Working for a tabloid – Part 2

I have now taken on more of a defined role in the office at The People. The News editor has decided that the article about haggling down the prices of school holidays worked very well and he wants a similar consumer story for this Sunday’s paper.

For the editorial team, investigative articles are a source of the most original stories for their section. Though they are also the source of immense frustration because they take a long time to research, facts must be meticulously checked and checked again (unlike stories coming through the Press Association or other wire agencies) and are quite likely to be pulled if they are deemed to be too risky or inaccurate to go to print.


However this week they don’t have any ideas so it’s left up to me to find a consumer story. The first thing I think is: ‘what major events are happening this weekend?’ and ‘what are consumers looking to buy at this time of year?’ A few minutes thought and I have jotted down a few ideas in my notepad:

  • Pub company Mitchells & Butler to sell off pubs.  Is there an investigation there? Not enough information yet.  There isn’t a buyer yet so don’t yet know what the consequences will be for the pub industry. No lead.
  • Fantasy football leagues.  Is there an investigation into the popularity or the size of the business in the UK? After scanning the internet becomes apparent that this isn’t a story to knock up in a few hours. No lead.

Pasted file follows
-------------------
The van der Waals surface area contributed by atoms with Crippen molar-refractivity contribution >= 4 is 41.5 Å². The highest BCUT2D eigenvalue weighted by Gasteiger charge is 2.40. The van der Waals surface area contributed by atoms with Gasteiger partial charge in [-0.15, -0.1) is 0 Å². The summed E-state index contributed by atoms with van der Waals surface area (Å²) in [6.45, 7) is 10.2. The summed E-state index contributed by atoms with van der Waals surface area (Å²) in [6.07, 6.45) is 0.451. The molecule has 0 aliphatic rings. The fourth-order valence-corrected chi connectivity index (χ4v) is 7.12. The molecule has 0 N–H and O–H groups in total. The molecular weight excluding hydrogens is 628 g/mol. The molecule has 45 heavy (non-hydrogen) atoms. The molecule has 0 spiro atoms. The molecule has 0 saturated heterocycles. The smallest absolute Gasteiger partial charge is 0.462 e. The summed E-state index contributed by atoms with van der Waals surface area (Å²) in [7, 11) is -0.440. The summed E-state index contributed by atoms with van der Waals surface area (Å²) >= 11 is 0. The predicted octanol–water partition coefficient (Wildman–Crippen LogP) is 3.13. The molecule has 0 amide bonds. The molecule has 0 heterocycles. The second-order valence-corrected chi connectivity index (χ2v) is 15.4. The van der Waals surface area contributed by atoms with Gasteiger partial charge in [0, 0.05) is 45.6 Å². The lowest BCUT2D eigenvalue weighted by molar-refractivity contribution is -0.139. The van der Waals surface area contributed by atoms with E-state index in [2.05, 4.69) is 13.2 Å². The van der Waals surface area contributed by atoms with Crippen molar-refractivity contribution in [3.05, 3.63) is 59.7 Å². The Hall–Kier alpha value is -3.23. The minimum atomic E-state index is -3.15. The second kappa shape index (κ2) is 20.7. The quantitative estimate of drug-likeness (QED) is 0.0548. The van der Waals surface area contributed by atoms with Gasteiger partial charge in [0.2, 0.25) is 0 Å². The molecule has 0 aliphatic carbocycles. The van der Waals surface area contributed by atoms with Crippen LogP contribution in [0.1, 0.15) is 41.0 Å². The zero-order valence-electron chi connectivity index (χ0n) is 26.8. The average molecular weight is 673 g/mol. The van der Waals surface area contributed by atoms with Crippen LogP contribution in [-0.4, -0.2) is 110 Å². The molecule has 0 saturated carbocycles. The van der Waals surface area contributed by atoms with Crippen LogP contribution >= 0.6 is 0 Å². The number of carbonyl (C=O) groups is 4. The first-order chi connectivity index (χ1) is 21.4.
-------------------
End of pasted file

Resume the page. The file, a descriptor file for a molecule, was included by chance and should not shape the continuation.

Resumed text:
• Cheap barbeques. Any supermarkets offering reduced prices on gas BBQs as it is the end of the summer? A quick search on price comparison sites suggests not. No lead.
  • School uniform prices. Can I compare the cost of a whole school uniform for kids? This would be useful information for parents looking to save cash, and matching the target readership of the newspaper? Lead followed.

So there’s the story – prices of school uniforms. Firstly I check this idea over with the deputy Editor and News Editor. They are keen to go ahead with it and I do a quick check to see who else has covered it in the last few days. Apart from a couple of short articles in The Daily Mail and The Mirror, there isn’t a story that compares the prices at different clothing outlets.

Next I build a list of supermarkets and high street retailers to phone. I also look at the deals they offer for a polo shirt, trousers or skirt and plimsolls. However, by phoning the outlets I can get to know the latest offers. I spend around three hours phoning around trying to get the latest deals, browsing websites before writing up an article. It is only at this point that a find an article on Which? with a more comprehensive comparison of school uniforms, which includes range for sizes and cost of  delivery online.

So after spending a substantial part of the day researching school uniforms, the story is pulled to my great frustration.


About benwhitelaw
Ben is Communities Editor at The Times

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